Can we say jerky is America’s favorite snack? Jerky is one of my must-have hunting snacks, I always have some with me in the field. I make batches all the time for my family’s preferred snacks. The process of drying meat is something that has been practiced for centuries. The jerky we all know and love originated from North and South American Native tribes around 1550. Some experts say jerky dates back to ancient Egypt. All I know is fresh jerky does not last long around my house.
Dehydrating meat was originally used as a way to preserve meat past the harvest. Today, it is also a simple low-calorie way to add more protein to your diet. Or, a way to incorporate wild game into your diet. Jerky is a good source of vitamins and minerals. Including, zinc, iron, choline, and vitamin B12.
I have smoked Canadian goose, elk, and deer jerky on my Traeger pellet grill. Additionally, you can use a jerky gun to make jerky strips out of ground beef or ground venison in a dehydrator. Making jerky allows you creative freedom with endless flavor combinations. The process of making jerky is fairly simple and most can be completed in a day. Learning how to make jerky is a crucial survival skill. I will be sharing 3 different methods and recipes to make jerky. Jerky is not complicated once you get the recipe and process down.
Table of Contents
Dehydrated: The Modern Way
Modern conveniences have widened the methods of jerky making. Using a dehydrator is one of my go-to ways for making quick snacks. It also adds versatility you can slice the meat or use a jerky gun to mold ground meats into jerky sticks. Snack sticks from ground meat tend to be chewier. I prefer them for little kids.
A jerky gun may look intimidating with all the attachments. But, it’s quite simple. Similar to a caulking gun, it pushes the ground meat up through various molds to form meat sticks:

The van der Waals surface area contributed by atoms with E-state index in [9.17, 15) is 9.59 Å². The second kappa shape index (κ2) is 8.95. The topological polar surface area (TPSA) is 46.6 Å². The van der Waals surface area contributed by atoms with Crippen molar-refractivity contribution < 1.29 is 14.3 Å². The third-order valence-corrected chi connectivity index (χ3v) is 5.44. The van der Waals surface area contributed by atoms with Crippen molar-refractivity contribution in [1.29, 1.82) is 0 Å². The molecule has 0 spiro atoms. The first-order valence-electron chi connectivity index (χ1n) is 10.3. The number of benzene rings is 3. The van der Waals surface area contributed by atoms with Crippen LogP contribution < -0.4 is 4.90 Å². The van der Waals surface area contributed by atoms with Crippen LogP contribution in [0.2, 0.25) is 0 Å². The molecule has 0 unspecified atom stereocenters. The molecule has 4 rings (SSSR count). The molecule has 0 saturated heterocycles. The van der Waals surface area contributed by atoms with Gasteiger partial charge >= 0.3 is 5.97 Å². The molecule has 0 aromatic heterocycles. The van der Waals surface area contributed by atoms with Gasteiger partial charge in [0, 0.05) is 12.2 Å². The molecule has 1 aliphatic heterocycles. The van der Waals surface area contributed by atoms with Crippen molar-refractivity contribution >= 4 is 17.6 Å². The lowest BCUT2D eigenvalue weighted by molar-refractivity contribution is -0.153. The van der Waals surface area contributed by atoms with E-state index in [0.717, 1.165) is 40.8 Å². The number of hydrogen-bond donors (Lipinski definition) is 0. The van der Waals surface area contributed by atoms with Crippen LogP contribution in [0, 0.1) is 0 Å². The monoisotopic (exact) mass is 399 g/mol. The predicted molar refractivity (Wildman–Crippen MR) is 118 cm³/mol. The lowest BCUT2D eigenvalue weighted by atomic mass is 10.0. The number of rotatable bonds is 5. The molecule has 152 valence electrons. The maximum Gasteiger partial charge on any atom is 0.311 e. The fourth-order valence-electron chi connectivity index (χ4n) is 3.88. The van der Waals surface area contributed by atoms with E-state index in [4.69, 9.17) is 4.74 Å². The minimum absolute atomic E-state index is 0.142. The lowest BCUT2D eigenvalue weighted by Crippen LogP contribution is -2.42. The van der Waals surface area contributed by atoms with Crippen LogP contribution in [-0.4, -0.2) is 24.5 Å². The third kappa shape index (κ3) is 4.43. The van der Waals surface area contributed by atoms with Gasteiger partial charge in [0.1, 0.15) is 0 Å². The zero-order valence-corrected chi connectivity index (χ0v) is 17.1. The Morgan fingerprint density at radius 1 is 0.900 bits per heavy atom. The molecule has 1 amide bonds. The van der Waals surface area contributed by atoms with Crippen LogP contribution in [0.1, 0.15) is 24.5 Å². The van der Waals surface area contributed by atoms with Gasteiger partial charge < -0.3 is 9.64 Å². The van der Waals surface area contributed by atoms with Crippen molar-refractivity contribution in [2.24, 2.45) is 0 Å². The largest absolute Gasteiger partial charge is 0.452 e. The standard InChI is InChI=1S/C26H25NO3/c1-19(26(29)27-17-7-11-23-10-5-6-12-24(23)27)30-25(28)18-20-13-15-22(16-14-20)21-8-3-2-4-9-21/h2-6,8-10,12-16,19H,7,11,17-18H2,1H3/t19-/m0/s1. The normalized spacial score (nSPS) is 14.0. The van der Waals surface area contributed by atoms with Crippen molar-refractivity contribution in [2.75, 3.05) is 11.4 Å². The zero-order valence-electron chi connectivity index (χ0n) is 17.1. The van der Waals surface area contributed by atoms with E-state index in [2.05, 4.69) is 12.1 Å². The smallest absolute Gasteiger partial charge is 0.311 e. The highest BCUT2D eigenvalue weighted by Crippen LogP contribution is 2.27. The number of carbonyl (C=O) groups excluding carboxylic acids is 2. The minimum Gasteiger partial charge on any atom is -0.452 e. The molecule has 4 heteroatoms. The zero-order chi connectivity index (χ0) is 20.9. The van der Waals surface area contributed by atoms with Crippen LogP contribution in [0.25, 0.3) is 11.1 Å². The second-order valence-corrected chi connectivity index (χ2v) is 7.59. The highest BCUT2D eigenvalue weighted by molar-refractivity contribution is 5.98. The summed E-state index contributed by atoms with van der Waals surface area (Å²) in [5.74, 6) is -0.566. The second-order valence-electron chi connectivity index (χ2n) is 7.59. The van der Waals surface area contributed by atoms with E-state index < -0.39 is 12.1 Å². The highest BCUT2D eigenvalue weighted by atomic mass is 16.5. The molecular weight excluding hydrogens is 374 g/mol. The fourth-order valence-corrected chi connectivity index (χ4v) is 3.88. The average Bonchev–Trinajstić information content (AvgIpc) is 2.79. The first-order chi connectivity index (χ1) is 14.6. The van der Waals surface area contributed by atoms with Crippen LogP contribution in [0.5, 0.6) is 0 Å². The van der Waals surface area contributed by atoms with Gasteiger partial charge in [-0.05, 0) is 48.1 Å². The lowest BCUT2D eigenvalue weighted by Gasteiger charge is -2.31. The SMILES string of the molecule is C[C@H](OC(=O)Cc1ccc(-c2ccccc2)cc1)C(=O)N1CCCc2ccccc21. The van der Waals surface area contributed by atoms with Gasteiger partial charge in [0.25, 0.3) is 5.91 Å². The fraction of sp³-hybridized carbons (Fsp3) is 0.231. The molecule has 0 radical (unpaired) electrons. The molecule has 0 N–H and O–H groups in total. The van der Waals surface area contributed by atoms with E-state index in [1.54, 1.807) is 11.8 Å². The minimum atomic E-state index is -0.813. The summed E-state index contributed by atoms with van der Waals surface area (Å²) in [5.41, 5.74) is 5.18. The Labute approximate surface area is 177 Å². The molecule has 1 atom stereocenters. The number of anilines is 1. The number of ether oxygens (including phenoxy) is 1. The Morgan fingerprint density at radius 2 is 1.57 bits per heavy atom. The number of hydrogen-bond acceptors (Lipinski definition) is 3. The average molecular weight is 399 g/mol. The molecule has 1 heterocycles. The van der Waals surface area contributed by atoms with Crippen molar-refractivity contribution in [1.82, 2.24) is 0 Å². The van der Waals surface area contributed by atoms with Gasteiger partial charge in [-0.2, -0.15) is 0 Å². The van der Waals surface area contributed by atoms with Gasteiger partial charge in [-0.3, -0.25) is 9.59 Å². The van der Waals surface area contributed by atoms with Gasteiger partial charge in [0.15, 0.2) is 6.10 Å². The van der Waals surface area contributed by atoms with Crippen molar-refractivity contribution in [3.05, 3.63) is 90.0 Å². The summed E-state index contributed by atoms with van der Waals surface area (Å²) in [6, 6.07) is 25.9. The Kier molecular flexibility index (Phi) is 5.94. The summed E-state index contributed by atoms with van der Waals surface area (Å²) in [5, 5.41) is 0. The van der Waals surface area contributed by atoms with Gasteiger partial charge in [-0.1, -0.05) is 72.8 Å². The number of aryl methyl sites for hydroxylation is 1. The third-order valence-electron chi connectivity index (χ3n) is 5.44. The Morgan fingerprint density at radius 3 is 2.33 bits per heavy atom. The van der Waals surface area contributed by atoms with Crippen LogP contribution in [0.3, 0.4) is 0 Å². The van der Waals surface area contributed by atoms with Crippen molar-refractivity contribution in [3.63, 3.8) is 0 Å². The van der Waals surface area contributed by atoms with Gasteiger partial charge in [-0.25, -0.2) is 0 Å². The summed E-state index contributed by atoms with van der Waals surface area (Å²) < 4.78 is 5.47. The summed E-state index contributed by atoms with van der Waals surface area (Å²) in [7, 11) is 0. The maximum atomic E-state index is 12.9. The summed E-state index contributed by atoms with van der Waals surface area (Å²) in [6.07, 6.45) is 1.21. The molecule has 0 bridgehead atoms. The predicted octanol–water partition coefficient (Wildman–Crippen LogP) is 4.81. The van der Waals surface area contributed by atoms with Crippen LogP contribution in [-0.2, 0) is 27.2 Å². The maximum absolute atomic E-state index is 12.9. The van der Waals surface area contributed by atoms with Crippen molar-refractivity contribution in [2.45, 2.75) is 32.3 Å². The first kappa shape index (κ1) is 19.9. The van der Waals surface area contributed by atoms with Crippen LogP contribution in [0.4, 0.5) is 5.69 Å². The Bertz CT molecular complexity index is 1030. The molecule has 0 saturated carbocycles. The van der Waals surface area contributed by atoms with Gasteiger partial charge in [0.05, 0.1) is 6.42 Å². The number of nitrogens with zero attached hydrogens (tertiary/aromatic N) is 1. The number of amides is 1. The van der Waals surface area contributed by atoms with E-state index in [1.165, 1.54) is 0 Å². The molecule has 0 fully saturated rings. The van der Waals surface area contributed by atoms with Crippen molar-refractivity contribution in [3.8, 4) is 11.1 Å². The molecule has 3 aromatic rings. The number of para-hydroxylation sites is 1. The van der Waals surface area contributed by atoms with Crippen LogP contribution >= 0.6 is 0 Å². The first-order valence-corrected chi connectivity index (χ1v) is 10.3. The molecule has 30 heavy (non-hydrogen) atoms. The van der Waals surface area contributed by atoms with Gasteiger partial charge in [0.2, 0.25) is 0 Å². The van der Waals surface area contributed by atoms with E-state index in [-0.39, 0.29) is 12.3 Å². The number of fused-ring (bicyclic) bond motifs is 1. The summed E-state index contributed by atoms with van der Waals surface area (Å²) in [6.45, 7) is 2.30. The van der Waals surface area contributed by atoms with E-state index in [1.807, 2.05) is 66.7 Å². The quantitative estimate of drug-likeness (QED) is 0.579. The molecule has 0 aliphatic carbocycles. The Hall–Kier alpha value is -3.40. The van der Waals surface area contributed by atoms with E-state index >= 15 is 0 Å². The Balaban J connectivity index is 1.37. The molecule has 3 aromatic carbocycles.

- Combine your seasoning with the ground meat.
- Roll into large balls to fit into the open end of the jerky gun.
- Select the tip mold for flat or rounded snack sticks.
- Tighten down the top lid piece with the mold insert. Pump the gun creating desired length strips.
- 1 LB Venison Roast (thinly sliced)
- 4 Tablespoons Soy sauce
- 4 Tablespoons Worcestershire Sauce
- 1/4 teaspoon Black Pepper
- 1/4 teaspoon Garlic Powder
- 1/4 teaspoon Onion Powder
- 1/4 teaspoon Red Pepper Flakes (optional)
- 1/2 teaspoon Sea Salt
- 1 Tablespoon Honey
- Cut venison into thin strips, about ¼” thick. NOTE: For easier cutting, I like to cut the meat while it is partially frozen with a filet knife.
- Combine all the ingredients. Let the mixture marinate for 2-4 hours.
- Drain off excess marinade. Place the meat onto the dehydrator trays. NOTE: Pack the trays with meat as close as possible. Do not allow them to touch.
- Dehydrate on the meat/jerky setting at 160° for 4-6 hours. Dry until meat is dry and bendable; but, does not break. NOTE: I typically make this right before bed and let the dehydrator run overnight. Be sure to learn how your dehydrator dries before leaving it overnight. You do not want to over-dry it. It will not burn, it will get very hard.
Jerky can be made in bulk quantities. Make sure you allow the jerky to completely cool before packaging away. If the meat is still warm, condensation will occur in the airtight container, causing mold and spoilage. For long-term storage, I recommend vacuum-sealing the meat. The main reason jerky does not spoil is due to the lack of moisture to support bacteria growth. Jerky can be frozen until ready to eat to help preserve freshness. Most jerky will keep in an airtight container. It can keep for months without refrigeration. Be sure to store it in a cool and dry place.
Sun-Dried: The Old Fashioned Way